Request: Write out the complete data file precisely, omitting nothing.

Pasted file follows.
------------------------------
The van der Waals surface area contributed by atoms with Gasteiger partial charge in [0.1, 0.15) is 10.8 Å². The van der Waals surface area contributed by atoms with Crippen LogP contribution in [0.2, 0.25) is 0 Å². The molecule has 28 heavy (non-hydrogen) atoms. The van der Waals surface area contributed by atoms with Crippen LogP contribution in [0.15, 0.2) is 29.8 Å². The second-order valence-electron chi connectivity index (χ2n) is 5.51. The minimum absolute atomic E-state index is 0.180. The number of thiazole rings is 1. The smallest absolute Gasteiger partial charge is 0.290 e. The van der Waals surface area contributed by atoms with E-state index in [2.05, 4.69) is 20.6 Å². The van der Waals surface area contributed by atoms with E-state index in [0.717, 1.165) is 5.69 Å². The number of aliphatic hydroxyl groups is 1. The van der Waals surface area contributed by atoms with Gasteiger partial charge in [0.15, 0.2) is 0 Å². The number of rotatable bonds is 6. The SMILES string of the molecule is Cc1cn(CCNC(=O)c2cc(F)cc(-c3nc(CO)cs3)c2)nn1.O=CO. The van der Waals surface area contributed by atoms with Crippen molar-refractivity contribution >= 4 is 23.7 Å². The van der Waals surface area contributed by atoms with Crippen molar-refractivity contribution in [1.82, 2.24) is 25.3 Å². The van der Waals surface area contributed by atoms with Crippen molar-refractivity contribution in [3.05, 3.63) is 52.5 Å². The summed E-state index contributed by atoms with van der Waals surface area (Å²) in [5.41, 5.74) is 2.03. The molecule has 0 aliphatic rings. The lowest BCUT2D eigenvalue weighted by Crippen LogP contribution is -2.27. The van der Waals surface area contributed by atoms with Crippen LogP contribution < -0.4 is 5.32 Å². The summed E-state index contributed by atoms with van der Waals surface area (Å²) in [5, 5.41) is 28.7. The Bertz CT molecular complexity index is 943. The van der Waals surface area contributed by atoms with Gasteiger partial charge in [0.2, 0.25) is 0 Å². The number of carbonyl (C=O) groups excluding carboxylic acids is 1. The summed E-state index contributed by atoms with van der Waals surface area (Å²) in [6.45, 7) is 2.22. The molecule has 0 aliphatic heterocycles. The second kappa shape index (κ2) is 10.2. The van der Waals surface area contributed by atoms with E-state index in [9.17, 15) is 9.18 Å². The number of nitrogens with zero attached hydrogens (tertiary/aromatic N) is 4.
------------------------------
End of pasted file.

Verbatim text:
The van der Waals surface area contributed by atoms with Gasteiger partial charge in [0.1, 0.15) is 10.8 Å². The van der Waals surface area contributed by atoms with Crippen LogP contribution in [0.2, 0.25) is 0 Å². The molecule has 28 heavy (non-hydrogen) atoms. The van der Waals surface area contributed by atoms with Crippen LogP contribution in [0.15, 0.2) is 29.8 Å². The second-order valence-electron chi connectivity index (χ2n) is 5.51. The minimum absolute atomic E-state index is 0.180. The number of thiazole rings is 1. The smallest absolute Gasteiger partial charge is 0.290 e. The van der Waals surface area contributed by atoms with E-state index in [2.05, 4.69) is 20.6 Å². The van der Waals surface area contributed by atoms with E-state index in [0.717, 1.165) is 5.69 Å². The number of aliphatic hydroxyl groups is 1. The van der Waals surface area contributed by atoms with Gasteiger partial charge in [0.15, 0.2) is 0 Å². The number of rotatable bonds is 6. The SMILES string of the molecule is Cc1cn(CCNC(=O)c2cc(F)cc(-c3nc(CO)cs3)c2)nn1.O=CO. The van der Waals surface area contributed by atoms with Crippen molar-refractivity contribution >= 4 is 23.7 Å². The van der Waals surface area contributed by atoms with Crippen molar-refractivity contribution in [1.82, 2.24) is 25.3 Å². The van der Waals surface area contributed by atoms with Crippen molar-refractivity contribution in [3.05, 3.63) is 52.5 Å². The summed E-state index contributed by atoms with van der Waals surface area (Å²) in [5.41, 5.74) is 2.03. The molecule has 0 aliphatic rings. The lowest BCUT2D eigenvalue weighted by Crippen LogP contribution is -2.27. The van der Waals surface area contributed by atoms with Crippen LogP contribution < -0.4 is 5.32 Å². The summed E-state index contributed by atoms with van der Waals surface area (Å²) in [5, 5.41) is 28.7. The Bertz CT molecular complexity index is 943. The van der Waals surface area contributed by atoms with Gasteiger partial charge in [0.2, 0.25) is 0 Å². The number of carbonyl (C=O) groups excluding carboxylic acids is 1. The summed E-state index contributed by atoms with van der Waals surface area (Å²) in [6.45, 7) is 2.22. The molecule has 0 aliphatic heterocycles. The second kappa shape index (κ2) is 10.2. The van der Waals surface area contributed by atoms with E-state index in [9.17, 15) is 9.18 Å². The number of nitrogens with zero attached hydrogens (tertiary/aromatic N) is 4.